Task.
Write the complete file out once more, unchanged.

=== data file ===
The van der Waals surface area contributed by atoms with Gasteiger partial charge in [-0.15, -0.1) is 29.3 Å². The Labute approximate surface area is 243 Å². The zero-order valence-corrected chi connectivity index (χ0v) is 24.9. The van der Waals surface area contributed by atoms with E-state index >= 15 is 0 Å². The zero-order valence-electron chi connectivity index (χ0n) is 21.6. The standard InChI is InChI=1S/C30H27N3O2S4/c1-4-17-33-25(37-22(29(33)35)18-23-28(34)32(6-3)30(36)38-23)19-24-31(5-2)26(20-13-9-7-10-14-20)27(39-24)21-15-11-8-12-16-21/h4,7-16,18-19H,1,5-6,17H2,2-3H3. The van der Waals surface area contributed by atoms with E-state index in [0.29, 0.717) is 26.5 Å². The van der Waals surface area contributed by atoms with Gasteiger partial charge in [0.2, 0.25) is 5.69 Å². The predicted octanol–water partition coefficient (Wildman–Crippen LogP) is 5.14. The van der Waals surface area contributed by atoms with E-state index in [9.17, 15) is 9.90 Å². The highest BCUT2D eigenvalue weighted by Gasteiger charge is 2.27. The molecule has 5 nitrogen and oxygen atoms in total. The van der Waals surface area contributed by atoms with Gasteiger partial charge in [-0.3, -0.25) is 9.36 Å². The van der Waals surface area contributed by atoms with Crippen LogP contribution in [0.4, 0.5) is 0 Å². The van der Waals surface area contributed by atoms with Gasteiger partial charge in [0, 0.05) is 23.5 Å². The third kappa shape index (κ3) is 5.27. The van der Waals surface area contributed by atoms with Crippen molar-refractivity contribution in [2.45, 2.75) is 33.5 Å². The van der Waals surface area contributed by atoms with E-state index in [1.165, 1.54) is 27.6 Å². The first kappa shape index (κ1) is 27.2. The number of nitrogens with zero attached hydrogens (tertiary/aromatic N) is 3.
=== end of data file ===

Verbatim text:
The van der Waals surface area contributed by atoms with Gasteiger partial charge in [-0.15, -0.1) is 29.3 Å². The Labute approximate surface area is 243 Å². The zero-order valence-corrected chi connectivity index (χ0v) is 24.9. The van der Waals surface area contributed by atoms with E-state index >= 15 is 0 Å². The zero-order valence-electron chi connectivity index (χ0n) is 21.6. The standard InChI is InChI=1S/C30H27N3O2S4/c1-4-17-33-25(37-22(29(33)35)18-23-28(34)32(6-3)30(36)38-23)19-24-31(5-2)26(20-13-9-7-10-14-20)27(39-24)21-15-11-8-12-16-21/h4,7-16,18-19H,1,5-6,17H2,2-3H3. The van der Waals surface area contributed by atoms with E-state index in [0.29, 0.717) is 26.5 Å². The van der Waals surface area contributed by atoms with Gasteiger partial charge in [0.2, 0.25) is 5.69 Å². The predicted octanol–water partition coefficient (Wildman–Crippen LogP) is 5.14. The van der Waals surface area contributed by atoms with E-state index in [9.17, 15) is 9.90 Å². The highest BCUT2D eigenvalue weighted by Gasteiger charge is 2.27. The molecule has 5 nitrogen and oxygen atoms in total. The van der Waals surface area contributed by atoms with Gasteiger partial charge in [-0.3, -0.25) is 9.36 Å². The van der Waals surface area contributed by atoms with Crippen LogP contribution in [0.4, 0.5) is 0 Å². The van der Waals surface area contributed by atoms with Gasteiger partial charge in [0, 0.05) is 23.5 Å². The third kappa shape index (κ3) is 5.27. The van der Waals surface area contributed by atoms with Crippen molar-refractivity contribution in [2.45, 2.75) is 33.5 Å². The van der Waals surface area contributed by atoms with E-state index in [1.165, 1.54) is 27.6 Å². The first kappa shape index (κ1) is 27.2. The number of nitrogens with zero attached hydrogens (tertiary/aromatic N) is 3.